One minute, you're happily navigating around your spreadsheet and the next, you press the right arrow key and your screen scrolls right.
Press the left arrow key ... and the screen scrolls (you guessed it) left.
So what has happened? Why are the Excel arrow keys moving the screen and not moving the cells?
Well, there are a number of handy features which help you navigate around Excel and they can be of real use.
Unfortunately, it's easy to turn them on by mistake, which means Excel sometimes won't work as you expect it to!
Why Do The Arrow Keys Move My Screen In Excel Video
Watch to see why do the arrow keys move my screen in excel
[ Video tutorial created by Activia Training and purchased by ZandaX ]
Scroll lock option
The scroll lock option in Excel allows you to use arrow keys, rather than the mouse, to move the screen around with out moving any cell selection you have made. This can be very handy ... but mostly, it's not. As you are finding out.
So the very simple reason for your screen moving around like this (and driving you crazy!) is that you have scroll lock turned on.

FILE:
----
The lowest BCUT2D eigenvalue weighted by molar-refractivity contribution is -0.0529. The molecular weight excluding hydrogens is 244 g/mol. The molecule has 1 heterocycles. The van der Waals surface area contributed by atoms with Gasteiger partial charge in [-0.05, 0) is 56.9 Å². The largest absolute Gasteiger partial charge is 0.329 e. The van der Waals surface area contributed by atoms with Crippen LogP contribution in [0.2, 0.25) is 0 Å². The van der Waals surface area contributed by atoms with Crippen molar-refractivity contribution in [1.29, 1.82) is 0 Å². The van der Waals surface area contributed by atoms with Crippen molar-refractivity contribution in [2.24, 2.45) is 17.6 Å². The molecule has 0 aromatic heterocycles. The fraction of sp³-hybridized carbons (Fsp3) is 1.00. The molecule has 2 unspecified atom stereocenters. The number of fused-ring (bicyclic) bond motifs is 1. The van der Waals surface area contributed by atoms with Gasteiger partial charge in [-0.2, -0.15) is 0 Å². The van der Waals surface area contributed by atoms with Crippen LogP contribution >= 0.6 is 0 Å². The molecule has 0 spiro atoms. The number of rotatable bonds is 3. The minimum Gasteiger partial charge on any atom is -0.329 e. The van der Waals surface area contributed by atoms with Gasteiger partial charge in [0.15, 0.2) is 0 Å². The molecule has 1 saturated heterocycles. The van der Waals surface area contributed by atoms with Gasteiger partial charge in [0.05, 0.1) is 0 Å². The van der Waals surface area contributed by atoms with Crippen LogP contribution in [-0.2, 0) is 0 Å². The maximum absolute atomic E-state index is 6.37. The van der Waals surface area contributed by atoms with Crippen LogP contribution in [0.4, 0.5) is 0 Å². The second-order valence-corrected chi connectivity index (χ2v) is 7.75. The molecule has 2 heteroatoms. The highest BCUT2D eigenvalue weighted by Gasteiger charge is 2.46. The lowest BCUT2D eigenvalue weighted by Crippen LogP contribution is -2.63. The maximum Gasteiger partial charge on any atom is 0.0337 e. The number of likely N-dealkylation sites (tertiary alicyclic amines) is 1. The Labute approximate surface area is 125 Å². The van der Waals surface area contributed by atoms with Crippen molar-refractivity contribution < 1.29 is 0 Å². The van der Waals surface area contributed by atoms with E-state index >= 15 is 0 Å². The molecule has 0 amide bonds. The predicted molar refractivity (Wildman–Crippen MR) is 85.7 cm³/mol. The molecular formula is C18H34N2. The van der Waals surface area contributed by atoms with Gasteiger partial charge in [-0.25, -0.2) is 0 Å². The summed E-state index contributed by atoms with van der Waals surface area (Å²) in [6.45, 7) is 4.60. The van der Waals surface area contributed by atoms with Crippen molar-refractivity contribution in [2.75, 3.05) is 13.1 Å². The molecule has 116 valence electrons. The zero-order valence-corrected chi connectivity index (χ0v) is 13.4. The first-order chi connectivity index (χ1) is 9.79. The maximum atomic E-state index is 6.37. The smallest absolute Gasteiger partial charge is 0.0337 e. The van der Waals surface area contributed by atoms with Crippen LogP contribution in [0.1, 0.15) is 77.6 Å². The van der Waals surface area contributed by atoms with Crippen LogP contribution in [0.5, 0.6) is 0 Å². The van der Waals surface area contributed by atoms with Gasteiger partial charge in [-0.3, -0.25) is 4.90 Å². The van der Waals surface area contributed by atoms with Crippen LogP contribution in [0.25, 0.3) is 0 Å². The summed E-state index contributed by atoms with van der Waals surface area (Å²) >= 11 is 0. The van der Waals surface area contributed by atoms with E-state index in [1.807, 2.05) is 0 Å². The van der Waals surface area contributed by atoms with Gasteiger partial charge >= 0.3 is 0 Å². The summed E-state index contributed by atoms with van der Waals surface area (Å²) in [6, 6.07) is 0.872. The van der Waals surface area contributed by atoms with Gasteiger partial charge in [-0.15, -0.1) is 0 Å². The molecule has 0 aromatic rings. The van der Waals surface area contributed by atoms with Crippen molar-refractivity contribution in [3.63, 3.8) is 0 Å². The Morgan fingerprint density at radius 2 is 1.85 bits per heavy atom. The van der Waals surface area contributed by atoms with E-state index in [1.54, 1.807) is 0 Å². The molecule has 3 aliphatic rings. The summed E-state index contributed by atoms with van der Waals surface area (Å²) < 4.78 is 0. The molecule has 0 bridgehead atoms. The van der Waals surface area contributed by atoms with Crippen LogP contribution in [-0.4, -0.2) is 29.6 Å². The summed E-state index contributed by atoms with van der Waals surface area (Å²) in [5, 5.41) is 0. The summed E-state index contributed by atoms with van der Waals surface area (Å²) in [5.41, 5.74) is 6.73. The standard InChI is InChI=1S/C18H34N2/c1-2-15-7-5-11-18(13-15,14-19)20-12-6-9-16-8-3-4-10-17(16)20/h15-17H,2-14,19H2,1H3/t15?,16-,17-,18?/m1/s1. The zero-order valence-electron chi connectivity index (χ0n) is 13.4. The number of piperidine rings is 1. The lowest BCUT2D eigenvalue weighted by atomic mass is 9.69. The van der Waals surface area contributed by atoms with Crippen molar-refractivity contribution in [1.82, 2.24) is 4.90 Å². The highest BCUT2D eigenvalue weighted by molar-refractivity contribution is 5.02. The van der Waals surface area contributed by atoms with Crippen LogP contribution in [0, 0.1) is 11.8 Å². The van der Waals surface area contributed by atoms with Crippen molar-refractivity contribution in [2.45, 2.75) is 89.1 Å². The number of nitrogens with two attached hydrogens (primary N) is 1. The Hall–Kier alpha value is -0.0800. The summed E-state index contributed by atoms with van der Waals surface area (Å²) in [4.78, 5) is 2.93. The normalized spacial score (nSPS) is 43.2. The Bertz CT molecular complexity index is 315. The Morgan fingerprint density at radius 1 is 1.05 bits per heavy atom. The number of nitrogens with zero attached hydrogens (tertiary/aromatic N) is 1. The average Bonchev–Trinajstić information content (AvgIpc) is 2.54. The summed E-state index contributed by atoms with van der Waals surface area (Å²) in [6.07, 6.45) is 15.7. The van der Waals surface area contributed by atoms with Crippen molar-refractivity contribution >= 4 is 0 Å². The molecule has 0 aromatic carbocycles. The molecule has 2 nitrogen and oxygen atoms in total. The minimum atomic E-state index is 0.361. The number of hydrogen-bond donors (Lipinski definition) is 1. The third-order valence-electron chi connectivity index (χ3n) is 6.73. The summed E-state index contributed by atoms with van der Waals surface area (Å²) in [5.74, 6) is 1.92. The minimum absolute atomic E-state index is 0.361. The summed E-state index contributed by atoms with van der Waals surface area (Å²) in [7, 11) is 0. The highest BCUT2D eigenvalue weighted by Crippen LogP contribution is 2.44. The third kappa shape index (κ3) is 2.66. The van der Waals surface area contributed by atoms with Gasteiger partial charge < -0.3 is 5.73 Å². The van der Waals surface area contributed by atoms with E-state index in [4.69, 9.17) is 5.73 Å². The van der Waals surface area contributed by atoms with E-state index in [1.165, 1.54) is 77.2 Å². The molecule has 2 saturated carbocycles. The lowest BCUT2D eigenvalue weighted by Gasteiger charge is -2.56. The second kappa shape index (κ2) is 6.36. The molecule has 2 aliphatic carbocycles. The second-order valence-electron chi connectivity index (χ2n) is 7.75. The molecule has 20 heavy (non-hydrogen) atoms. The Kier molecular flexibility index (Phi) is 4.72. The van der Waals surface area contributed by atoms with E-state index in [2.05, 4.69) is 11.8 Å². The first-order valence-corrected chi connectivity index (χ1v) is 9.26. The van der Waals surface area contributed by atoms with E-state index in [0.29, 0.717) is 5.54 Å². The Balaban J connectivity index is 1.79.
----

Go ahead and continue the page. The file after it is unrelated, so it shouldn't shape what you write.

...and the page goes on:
Even though you will swear to your dying day that you definitely did NOT turn it on ... well, you did.
So let's move on, and fix it.
One way to see if this is turned on, is to look at the status bar at the bottom-left of your screen. If you see Scroll Lock
, then the feature is enabled.
To get back to using the arrow keys for selecting cells, simply press the scroll lock key on your keyboard and the arrow keys will once again move the selected cell around, instead of the screen.
If you're at a loss as how where to find it, on a PC, it's usually in the top row of keys, above the Home key in the block that contains the arrows. And it's usually labeled as "Scroll lock" (which helps) but sometimes it's "ScrLk" instead (which doesn't so much).
And that's all there is to it ... it's something that everyone who is new to using MS Excel has to learn the hard way - whether they're learning at home or on a course
Help files in Excel
Extending this to other problems you may encounter, using the help files in Excel is a great way to identify keyboard shortcuts. If you use the Help feature (which is now the "tell me what you want to do" option on the Ribbon), you can search for shortcuts.
Here, you'll be able to list a number of features you may not have known about before - and even better, how to turn them off again once you have used them!
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